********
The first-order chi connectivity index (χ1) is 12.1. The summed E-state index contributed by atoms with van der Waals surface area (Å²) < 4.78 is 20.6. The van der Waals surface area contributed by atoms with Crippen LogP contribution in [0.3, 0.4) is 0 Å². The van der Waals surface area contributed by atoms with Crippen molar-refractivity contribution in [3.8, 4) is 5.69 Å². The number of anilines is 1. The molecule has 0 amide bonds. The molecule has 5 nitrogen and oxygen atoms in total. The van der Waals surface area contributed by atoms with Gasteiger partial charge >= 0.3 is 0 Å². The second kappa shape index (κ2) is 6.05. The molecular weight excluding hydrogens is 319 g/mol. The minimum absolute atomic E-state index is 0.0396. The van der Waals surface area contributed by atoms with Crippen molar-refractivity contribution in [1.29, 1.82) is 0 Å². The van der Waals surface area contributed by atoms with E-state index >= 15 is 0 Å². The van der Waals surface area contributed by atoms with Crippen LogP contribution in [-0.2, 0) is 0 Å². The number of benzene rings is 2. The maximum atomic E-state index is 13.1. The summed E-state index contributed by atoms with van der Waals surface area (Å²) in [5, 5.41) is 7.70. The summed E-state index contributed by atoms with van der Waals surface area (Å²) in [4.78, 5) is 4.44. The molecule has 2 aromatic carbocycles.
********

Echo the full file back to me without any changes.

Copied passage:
The first-order chi connectivity index (χ1) is 12.1. The summed E-state index contributed by atoms with van der Waals surface area (Å²) < 4.78 is 20.6. The van der Waals surface area contributed by atoms with Crippen LogP contribution in [0.3, 0.4) is 0 Å². The van der Waals surface area contributed by atoms with Crippen molar-refractivity contribution in [3.8, 4) is 5.69 Å². The number of anilines is 1. The molecule has 0 amide bonds. The molecule has 5 nitrogen and oxygen atoms in total. The van der Waals surface area contributed by atoms with Gasteiger partial charge >= 0.3 is 0 Å². The second kappa shape index (κ2) is 6.05. The molecular weight excluding hydrogens is 319 g/mol. The minimum absolute atomic E-state index is 0.0396. The van der Waals surface area contributed by atoms with Crippen molar-refractivity contribution in [1.29, 1.82) is 0 Å². The van der Waals surface area contributed by atoms with E-state index >= 15 is 0 Å². The van der Waals surface area contributed by atoms with Crippen LogP contribution in [-0.2, 0) is 0 Å². The number of benzene rings is 2. The maximum atomic E-state index is 13.1. The summed E-state index contributed by atoms with van der Waals surface area (Å²) in [5, 5.41) is 7.70. The summed E-state index contributed by atoms with van der Waals surface area (Å²) in [4.78, 5) is 4.44. The molecule has 2 aromatic carbocycles.